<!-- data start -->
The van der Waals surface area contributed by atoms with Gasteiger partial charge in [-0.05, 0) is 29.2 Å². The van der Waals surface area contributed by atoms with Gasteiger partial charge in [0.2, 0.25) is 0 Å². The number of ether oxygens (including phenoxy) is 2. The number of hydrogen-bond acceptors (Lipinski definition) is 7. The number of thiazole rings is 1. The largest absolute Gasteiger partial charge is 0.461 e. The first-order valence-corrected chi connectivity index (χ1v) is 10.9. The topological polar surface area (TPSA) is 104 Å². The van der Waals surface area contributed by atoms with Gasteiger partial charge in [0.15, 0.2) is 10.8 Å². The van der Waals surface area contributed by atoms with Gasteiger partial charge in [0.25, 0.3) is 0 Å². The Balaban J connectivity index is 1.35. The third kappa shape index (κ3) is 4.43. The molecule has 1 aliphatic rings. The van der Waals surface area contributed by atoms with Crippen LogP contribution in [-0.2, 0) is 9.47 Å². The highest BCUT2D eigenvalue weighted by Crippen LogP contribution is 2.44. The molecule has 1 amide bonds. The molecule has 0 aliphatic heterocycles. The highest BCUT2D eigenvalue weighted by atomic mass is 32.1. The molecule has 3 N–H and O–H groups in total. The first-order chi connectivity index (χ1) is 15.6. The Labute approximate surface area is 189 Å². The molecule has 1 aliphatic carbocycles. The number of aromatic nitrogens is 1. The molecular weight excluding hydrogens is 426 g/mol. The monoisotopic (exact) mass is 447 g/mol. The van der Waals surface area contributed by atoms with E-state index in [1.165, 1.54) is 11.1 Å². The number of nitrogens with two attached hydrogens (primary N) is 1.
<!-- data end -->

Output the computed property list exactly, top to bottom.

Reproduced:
The van der Waals surface area contributed by atoms with Gasteiger partial charge in [-0.05, 0) is 29.2 Å². The van der Waals surface area contributed by atoms with Gasteiger partial charge in [0.2, 0.25) is 0 Å². The number of ether oxygens (including phenoxy) is 2. The number of hydrogen-bond acceptors (Lipinski definition) is 7. The number of thiazole rings is 1. The largest absolute Gasteiger partial charge is 0.461 e. The first-order valence-corrected chi connectivity index (χ1v) is 10.9. The topological polar surface area (TPSA) is 104 Å². The van der Waals surface area contributed by atoms with Gasteiger partial charge in [0.15, 0.2) is 10.8 Å². The van der Waals surface area contributed by atoms with Gasteiger partial charge in [0.25, 0.3) is 0 Å². The Balaban J connectivity index is 1.35. The third kappa shape index (κ3) is 4.43. The molecule has 1 aliphatic rings. The van der Waals surface area contributed by atoms with Crippen LogP contribution in [-0.2, 0) is 9.47 Å². The highest BCUT2D eigenvalue weighted by Crippen LogP contribution is 2.44. The molecule has 1 amide bonds. The molecule has 0 aliphatic heterocycles. The highest BCUT2D eigenvalue weighted by atomic mass is 32.1. The molecule has 3 N–H and O–H groups in total. The first-order chi connectivity index (χ1) is 15.6. The Labute approximate surface area is 189 Å². The molecule has 1 aliphatic carbocycles. The number of aromatic nitrogens is 1. The molecular weight excluding hydrogens is 426 g/mol. The monoisotopic (exact) mass is 447 g/mol. The van der Waals surface area contributed by atoms with E-state index in [1.165, 1.54) is 11.1 Å². The number of nitrogens with two attached hydrogens (primary N) is 1.